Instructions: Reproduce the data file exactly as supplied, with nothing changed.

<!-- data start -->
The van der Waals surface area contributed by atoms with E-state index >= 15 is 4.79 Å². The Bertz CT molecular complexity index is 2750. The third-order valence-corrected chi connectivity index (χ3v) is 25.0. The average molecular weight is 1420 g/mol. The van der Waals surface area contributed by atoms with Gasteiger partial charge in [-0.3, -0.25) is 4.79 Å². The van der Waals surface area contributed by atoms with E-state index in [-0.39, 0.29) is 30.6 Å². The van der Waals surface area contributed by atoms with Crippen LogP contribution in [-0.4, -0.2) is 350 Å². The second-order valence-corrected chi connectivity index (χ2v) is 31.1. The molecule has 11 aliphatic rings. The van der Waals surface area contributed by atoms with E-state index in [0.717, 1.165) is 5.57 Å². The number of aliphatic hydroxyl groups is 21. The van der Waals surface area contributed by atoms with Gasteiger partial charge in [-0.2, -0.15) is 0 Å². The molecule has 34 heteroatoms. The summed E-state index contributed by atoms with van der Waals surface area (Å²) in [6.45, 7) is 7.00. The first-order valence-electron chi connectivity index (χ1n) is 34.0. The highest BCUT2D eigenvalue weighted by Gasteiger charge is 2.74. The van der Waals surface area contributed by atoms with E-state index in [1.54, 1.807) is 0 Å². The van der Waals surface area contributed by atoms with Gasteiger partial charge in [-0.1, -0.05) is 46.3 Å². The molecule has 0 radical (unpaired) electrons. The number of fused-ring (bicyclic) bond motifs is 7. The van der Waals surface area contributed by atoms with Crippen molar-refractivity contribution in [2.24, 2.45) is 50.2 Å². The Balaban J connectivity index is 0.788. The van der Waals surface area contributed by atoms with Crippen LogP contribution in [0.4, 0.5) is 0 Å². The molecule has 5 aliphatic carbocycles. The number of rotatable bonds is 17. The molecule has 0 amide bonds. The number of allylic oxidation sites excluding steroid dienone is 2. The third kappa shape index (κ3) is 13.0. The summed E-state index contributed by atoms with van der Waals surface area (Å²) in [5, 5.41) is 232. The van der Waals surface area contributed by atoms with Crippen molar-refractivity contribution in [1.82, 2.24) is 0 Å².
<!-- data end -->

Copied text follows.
The van der Waals surface area contributed by atoms with E-state index >= 15 is 4.79 Å². The Bertz CT molecular complexity index is 2750. The third-order valence-corrected chi connectivity index (χ3v) is 25.0. The average molecular weight is 1420 g/mol. The van der Waals surface area contributed by atoms with Gasteiger partial charge in [-0.3, -0.25) is 4.79 Å². The van der Waals surface area contributed by atoms with E-state index in [-0.39, 0.29) is 30.6 Å². The van der Waals surface area contributed by atoms with Crippen LogP contribution in [-0.4, -0.2) is 350 Å². The second-order valence-corrected chi connectivity index (χ2v) is 31.1. The molecule has 11 aliphatic rings. The van der Waals surface area contributed by atoms with E-state index in [0.717, 1.165) is 5.57 Å². The number of aliphatic hydroxyl groups is 21. The van der Waals surface area contributed by atoms with Gasteiger partial charge in [-0.2, -0.15) is 0 Å². The molecule has 34 heteroatoms. The summed E-state index contributed by atoms with van der Waals surface area (Å²) in [6.45, 7) is 7.00. The first-order valence-electron chi connectivity index (χ1n) is 34.0. The highest BCUT2D eigenvalue weighted by Gasteiger charge is 2.74. The van der Waals surface area contributed by atoms with E-state index in [1.54, 1.807) is 0 Å². The van der Waals surface area contributed by atoms with Gasteiger partial charge in [-0.1, -0.05) is 46.3 Å². The molecule has 0 radical (unpaired) electrons. The number of fused-ring (bicyclic) bond motifs is 7. The van der Waals surface area contributed by atoms with Crippen molar-refractivity contribution in [2.24, 2.45) is 50.2 Å². The Balaban J connectivity index is 0.788. The van der Waals surface area contributed by atoms with Crippen LogP contribution in [0.4, 0.5) is 0 Å². The molecule has 5 aliphatic carbocycles. The number of rotatable bonds is 17. The molecule has 0 amide bonds. The number of allylic oxidation sites excluding steroid dienone is 2. The third kappa shape index (κ3) is 13.0. The summed E-state index contributed by atoms with van der Waals surface area (Å²) in [5, 5.41) is 232. The van der Waals surface area contributed by atoms with Crippen molar-refractivity contribution in [1.82, 2.24) is 0 Å².